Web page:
‘Jem and the Holograms’ Review | Reasonably Outrageous

The rumors are true: the Jem and the Holograms movie has about as much in common with the original cartoon as Batman Begins does with the old Adam West show. Now all we have to do is ask ourselves the question of “why.” As in, why would we even complain about that?

The TV series Jem and the Holograms was a very silly show. It all took place in a strange fantasy realm where rival girl groups could commit violent felonies against each other with no legal consequences. Our heroine had sci-fi earrings which projected photorealistic holograms of anything she could possibly imagine, and she used that ability to become famous, trick her boyfriend into cheating on her (with herself, no less) and to raise money for foster kids who probably would have been more financially comfortable if she just patented and sold the hologram technology in the first place.

So making a few changes to that story probably shouldn’t be all that offensive, and in the hands of director Jon M. Chu (Step Up 3D), it isn’t. Chu has stripped away most of the artifice of the series and found the heart and soul of Jem and the Holograms. And then – to his credit – he gradually ladles artifice on top of it until, by the end credits, it is essentially the same Jem all of her die hard fans know and love. 

The story opens with sisters Jerrica (Aubrey Peeples) and Kimber Benton (Stefanie Scott), living with their Aunt Bailey (Molly Ringwald) and their foster sisters Aja (Hayley Kiyoko) and Shana (Aurora Perrineau). It’s a musical family – the girls are forced to sing in harmony every time they bicker – but Jerrica is a shy one. It takes multiple tries, lots of makeup and a pink wig to even get her to record a single song, and under a pseudonym no less. But when she does, Kimber posts it online behind Jerrica’s back, and it goes viral.

The concept of internet stardom would probably have been more fantastical to the makers of the original Jem and the Holograms than those actual holograms. But in the new movie it becomes the whole empowering point. Like Justin Bieber before her, Jerrica – now known as “Jem” – achieves not just fame but an influential role in the lives of her young audience. And unlike Justin Bieber (with whom Chu has worked repeatedly), Jerrica emerges victorious over an ugly celebrity culture that seemingly warps the innocent into gross pop culture caricatures.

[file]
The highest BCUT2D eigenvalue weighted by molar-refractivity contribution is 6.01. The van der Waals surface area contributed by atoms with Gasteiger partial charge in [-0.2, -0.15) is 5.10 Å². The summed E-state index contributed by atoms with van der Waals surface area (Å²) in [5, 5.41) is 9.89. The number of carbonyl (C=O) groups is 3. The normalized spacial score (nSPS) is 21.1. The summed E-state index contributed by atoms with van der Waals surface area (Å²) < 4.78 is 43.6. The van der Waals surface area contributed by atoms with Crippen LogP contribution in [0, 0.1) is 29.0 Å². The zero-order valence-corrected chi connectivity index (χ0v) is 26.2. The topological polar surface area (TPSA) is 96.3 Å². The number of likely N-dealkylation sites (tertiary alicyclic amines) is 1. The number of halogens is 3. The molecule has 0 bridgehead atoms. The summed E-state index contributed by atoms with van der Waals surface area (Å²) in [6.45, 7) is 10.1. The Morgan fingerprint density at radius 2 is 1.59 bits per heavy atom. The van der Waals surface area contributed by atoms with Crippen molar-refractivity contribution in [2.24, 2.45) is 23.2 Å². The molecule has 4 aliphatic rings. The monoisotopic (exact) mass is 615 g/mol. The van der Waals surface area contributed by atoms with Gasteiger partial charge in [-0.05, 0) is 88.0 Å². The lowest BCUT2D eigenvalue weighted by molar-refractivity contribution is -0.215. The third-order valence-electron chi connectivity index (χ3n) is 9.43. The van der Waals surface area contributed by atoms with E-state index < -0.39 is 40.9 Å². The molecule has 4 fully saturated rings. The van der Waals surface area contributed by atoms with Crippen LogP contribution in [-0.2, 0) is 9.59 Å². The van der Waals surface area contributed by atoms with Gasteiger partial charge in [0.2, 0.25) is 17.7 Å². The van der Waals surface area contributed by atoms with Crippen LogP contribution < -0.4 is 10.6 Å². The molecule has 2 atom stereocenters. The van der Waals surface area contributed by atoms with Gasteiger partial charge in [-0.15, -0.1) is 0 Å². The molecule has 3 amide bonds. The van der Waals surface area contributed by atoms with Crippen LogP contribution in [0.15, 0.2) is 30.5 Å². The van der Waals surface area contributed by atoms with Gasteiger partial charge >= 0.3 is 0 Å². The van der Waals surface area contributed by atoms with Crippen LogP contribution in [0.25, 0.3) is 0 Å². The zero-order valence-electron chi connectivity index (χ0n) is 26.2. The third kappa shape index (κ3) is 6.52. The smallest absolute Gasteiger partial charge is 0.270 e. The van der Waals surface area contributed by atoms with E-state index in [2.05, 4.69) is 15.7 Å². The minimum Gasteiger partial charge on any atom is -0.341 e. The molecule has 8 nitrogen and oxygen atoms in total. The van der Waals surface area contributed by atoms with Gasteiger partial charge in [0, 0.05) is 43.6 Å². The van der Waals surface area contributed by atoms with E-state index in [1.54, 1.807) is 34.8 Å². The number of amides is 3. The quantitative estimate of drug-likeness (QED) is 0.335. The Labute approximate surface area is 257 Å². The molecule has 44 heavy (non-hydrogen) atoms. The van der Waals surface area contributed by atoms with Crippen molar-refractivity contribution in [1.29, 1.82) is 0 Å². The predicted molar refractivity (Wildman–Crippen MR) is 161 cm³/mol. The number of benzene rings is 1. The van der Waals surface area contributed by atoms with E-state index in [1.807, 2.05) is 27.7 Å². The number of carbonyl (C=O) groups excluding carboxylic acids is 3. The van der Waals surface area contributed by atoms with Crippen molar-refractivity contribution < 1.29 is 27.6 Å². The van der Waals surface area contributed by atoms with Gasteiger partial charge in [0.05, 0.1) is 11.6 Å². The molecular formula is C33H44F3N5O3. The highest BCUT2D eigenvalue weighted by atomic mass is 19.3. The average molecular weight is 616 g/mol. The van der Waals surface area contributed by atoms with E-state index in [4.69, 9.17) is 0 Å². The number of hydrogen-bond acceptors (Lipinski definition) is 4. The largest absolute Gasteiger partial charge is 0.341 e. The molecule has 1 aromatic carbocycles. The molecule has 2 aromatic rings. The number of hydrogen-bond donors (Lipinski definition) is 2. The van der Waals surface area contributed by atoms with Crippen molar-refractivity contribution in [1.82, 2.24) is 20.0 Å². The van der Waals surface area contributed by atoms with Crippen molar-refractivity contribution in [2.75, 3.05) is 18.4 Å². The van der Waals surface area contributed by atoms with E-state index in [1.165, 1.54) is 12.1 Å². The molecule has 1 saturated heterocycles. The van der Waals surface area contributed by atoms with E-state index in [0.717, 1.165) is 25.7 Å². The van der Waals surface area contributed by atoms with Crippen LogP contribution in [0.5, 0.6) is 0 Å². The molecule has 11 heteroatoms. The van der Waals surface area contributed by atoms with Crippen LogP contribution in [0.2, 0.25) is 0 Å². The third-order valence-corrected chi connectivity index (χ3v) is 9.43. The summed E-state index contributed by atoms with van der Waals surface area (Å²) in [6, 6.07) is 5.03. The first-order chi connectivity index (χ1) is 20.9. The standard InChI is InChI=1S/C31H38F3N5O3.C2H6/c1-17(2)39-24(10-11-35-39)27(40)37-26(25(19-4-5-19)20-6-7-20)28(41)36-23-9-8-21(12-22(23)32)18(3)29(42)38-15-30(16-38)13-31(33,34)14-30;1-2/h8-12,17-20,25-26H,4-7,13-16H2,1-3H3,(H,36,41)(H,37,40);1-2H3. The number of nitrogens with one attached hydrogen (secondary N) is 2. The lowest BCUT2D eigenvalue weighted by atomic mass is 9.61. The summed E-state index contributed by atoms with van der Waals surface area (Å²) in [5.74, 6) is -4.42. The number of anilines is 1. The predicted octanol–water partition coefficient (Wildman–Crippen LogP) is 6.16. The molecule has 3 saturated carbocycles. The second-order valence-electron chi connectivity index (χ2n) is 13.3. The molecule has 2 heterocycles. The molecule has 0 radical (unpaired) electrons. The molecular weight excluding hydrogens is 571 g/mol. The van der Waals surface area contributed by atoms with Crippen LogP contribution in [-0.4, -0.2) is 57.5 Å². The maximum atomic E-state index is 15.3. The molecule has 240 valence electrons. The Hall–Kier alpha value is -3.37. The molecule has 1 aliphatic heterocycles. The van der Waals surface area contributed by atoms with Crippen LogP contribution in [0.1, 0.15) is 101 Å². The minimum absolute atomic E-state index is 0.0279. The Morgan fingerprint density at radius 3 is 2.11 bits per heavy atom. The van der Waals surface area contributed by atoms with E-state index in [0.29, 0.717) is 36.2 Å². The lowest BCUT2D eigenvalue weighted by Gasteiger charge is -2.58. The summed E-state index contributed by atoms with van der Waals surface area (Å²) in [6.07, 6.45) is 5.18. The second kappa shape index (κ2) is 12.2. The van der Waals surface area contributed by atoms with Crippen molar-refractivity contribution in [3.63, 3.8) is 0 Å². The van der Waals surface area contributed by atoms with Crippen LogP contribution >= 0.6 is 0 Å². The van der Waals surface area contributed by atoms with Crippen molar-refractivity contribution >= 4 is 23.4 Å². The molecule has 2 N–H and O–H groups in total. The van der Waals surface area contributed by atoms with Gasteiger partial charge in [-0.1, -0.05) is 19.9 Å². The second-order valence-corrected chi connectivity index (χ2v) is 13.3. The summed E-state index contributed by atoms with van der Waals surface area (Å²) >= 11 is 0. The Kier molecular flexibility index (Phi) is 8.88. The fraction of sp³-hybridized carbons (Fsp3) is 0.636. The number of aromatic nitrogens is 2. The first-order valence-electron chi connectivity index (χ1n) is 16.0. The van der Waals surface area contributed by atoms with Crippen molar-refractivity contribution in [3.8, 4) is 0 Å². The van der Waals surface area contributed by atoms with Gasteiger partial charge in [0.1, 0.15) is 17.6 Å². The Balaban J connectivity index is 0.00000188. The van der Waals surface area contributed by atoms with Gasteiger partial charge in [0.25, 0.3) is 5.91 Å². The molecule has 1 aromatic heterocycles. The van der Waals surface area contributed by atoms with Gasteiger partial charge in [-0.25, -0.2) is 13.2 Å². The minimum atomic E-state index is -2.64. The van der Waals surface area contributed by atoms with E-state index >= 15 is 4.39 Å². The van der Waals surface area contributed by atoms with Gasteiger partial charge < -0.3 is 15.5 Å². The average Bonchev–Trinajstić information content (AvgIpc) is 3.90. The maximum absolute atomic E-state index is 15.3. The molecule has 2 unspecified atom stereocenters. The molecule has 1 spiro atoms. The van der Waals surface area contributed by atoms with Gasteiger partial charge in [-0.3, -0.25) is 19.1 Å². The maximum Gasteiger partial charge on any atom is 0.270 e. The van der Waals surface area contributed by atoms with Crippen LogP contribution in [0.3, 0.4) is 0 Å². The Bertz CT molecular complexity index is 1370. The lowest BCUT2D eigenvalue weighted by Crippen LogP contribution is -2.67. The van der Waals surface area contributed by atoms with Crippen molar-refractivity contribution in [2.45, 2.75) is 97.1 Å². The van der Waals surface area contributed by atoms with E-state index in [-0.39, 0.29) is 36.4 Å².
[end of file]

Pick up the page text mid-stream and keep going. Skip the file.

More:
To that end, Jem’s adventures play out with a Greek chorus culled from real-life YouTube wunderkinds who provide her life with musical accompaniment and dramatic counterpoints. An impressive amateur drum battle intercuts with Jem’s negotiations with record mogul Erica Raymond (Juliette Lewis), and a climactic montage of original Jem fans expressing their affection for the heroine plays out at a moment of victory of the new, live-action version. This is a film about what Jem represented, Chu seems to be saying, more than what she actually did, which wasn’t always dramatically defensible.

But of course there’s also hologram-shooting robot and a subplot that seems destined to be continued in a sequel, in which the deliciously corrupt Erica Raymond confiscates Jem’s iconic earrings and puts them in a safe. And of course those earrings must eventually be rescued in a daring heist, which really shouldn’t be daring since everyone trying to sneak into Starlight Records actually works there and could probably have just presented their badges at the front door.

Which is another way of saying don’t worry, the new Jem and the Holograms is pretty dumb too. But it’s dumb about the formal constrictions of cinematic drama, not about its themes. The plot involves Jerrica reassembling her father’s greatest invention and finding out how much he really loved her, but she also has a sister named Kimber, and Kimber doesn’t get equally involved in that mission. In fact, once her father’s final message comes through he barely mentions Kimber at all. It doesn’t make much sense, but it plays sweetly enough if you don’t think too hard about the details.

At some point, fun though this movie may be, the plot only makes about as much sense as a typical Jem episode, and you have to decide for yourself if that’s really worth complaining about. Batman Begins wasn’t ruined by the water evaporation bomb that makes no sense whatsoever, and Jem and the Holograms isn’t ruined by occasionally taking it seriously. The cast is up to the challenge – particularly Juliette Lewis, giving a camp performance for the ages – and the movie is bright and enjoyable despite (and sometimes because of) its flaws. 

This may not be the Jem we all remember from the 1980s, but as much as we all loved that version, there’s room in our hearts for this one too.

Photos: Universal Pictures

William Bibbiani (everyone calls him ‘Bibbs’) is Crave’s film content editor and critic. You can hear him every week on The B-Movies Podcast and watch him on the weekly YouTube series Most Craved and What the Flick. Follow his rantings on Twitter at @WilliamBibbiani.